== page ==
Real Madrid boss Zidane delighted with Modric ‘cracker’by Carlos Volcano19 days agoSend to a friendShare the loveReal Madrid boss Zinedine Zidane was delighted with Luka Modric’s goal for victory over Granada.Modric hit a screamer on the day.Zidane said, “I’m delighted for Modric. He scored a cracker. “He’s got that in his locker, three or four years ago he scored that very same goal in Granada. “He doesn’t always go for it, but with the shot that he’s got on him… he certainly should.” About the authorCarlos VolcanoShare the loveHave your say
Klinsmann lined up for shock Ecuador moveby Paul Vegas6 days agoSend to a friendShare the loveFormer Tottenham star Jurgen Klinsmann is being lined up for a shock return to management with Ecuador.Klinsmann has been out of the game for a year since leaving his role with the US men’s national team.The Sun says there is growing speculation in South America that the 55-year-old is on the verge of taking charge of Ecuador instead.The country is looking for a new manager have Hernan Dario Gomez was sacked in July on the back of a disappointing Copa America.Ecuador failed to make it out of the group stages, and under the temporary control of under-20 boss Jorge Celico they have struggled to make any improvement. TagsTransfersAbout the authorPaul VegasShare the loveHave your say
Vine/@StephLaurenThe half-court shot on the basketball version of ESPN’s College GameDay is often the highlight of the program, and that is definitely a fact for one lucky North Carolina student today. UNC junior Forrest Reynolds, who also serves as a student manager with the basketball program, took two very strong attempts before absolutely drilling his third shot, netting him $18,000.Kid just made the half court shot on College Gameday at UNC https://t.co/MqGH2psO6i— Stephanie Haberman (@StephLauren) March 7, 2015A win over hated rival Duke today would definitely be the icing on the cake for Reynolds, although he’d probably admit that he’s made out pretty well no matter what happens tonight.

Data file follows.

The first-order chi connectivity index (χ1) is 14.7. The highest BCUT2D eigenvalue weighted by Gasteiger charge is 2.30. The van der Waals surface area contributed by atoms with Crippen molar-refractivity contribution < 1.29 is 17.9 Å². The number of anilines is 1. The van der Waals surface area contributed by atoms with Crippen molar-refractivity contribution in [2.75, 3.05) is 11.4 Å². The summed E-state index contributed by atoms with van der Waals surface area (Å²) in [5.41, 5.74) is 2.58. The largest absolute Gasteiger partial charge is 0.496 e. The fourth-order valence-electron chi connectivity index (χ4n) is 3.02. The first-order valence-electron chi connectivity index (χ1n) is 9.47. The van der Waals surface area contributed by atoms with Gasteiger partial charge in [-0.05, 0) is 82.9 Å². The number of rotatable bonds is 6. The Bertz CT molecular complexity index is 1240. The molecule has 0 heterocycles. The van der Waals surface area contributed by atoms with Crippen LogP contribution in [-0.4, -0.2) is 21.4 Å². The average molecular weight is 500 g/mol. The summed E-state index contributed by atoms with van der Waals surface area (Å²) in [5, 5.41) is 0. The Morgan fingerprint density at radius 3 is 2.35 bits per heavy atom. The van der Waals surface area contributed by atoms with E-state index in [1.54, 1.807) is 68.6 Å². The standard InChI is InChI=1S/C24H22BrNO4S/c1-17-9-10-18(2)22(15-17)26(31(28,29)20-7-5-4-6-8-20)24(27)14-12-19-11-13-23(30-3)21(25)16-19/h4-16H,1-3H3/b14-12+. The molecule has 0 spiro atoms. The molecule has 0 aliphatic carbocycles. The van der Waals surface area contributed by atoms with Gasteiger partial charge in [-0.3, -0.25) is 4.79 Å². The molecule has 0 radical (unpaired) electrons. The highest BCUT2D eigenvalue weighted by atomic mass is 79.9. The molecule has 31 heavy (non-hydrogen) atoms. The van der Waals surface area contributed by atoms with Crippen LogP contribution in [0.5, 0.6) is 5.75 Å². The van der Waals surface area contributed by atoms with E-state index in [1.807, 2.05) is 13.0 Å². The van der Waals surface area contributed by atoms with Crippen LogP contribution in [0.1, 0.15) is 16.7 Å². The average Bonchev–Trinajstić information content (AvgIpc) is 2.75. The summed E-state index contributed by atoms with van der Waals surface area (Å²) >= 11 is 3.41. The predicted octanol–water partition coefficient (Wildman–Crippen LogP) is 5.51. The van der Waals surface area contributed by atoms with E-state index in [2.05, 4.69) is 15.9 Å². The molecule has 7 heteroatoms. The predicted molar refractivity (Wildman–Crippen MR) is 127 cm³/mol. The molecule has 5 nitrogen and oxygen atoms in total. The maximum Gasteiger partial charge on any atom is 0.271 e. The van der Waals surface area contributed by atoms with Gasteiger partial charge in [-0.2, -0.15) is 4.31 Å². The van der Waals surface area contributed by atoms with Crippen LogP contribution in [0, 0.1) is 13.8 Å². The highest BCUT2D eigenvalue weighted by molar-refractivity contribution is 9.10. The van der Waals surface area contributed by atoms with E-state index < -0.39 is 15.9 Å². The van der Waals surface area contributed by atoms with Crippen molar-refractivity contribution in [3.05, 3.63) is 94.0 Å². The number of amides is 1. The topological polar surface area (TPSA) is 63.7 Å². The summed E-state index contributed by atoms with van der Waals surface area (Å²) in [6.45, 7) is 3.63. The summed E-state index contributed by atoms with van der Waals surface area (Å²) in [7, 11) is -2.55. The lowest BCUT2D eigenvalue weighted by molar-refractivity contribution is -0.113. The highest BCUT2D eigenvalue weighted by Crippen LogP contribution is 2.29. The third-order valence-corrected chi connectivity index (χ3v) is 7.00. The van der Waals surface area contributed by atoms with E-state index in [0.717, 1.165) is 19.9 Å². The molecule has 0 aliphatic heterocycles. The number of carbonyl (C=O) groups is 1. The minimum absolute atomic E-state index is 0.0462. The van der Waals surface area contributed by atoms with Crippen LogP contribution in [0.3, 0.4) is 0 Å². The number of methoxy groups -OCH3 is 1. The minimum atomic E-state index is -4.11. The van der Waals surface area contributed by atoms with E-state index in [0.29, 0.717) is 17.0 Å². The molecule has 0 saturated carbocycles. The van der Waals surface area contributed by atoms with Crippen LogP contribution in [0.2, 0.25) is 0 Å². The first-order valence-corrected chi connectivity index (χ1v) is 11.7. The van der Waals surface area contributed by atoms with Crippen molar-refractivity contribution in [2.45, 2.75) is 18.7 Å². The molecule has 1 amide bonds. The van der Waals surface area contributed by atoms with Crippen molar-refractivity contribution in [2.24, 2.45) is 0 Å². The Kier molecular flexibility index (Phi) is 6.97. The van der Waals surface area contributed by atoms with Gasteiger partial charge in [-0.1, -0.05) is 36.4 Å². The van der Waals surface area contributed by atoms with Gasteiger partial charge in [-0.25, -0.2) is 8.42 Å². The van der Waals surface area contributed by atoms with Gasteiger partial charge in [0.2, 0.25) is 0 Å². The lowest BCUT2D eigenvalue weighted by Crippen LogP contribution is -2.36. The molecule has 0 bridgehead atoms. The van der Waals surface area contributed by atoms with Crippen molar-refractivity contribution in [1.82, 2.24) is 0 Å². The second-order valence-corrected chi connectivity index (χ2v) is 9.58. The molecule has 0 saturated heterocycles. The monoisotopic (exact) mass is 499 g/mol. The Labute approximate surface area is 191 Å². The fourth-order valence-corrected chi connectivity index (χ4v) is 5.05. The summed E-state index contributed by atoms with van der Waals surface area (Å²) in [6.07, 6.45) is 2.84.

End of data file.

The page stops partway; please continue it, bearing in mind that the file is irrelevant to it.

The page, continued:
Welcome to The Lab, FiveThirtyEight’s basketball podcast. On this week’s show (March 22, 2018), Neil, Chris and Kyle break down the Houston Rockets’ potential. Has James Harden all but locked up the MVP award this year? And is a Rockets vs. Golden State Warriors Western Conference final inevitable? Next, the Utah Jazz are on an impressive tear, moving up in the playoff rankings despite a crowded field. The crew discusses the Jazz’s success and breaks down the unique challenges facing a small-market team. Plus, a significant digit on the Boston Celtics.Here are links to what the podcast discussed this week:Keep an eye on our 2017-18 NBA predictions, updated after every game.Kyle wrote about the Houston Rockets this week, asking: Why can’t they be the Warriors?The Atlanta Hawks ended the Utah Jazz’s nine-game win streak on Tuesday.Significant Digit: 1-and-884, the record (per ESPN Stats and Info) for NBA teams who trailed by 5 or more points in the final 20 seconds of a game this season. The Boston Celtics are the only team to have won. They stunned the Oklahoma City Thunder Tuesday night by overcoming a 5-point deficit with 16.8 seconds to go. Embed Code By Neil Paine, Chris Herring and Kyle Wagner More: Apple Podcasts | ESPN App | RSS | Embed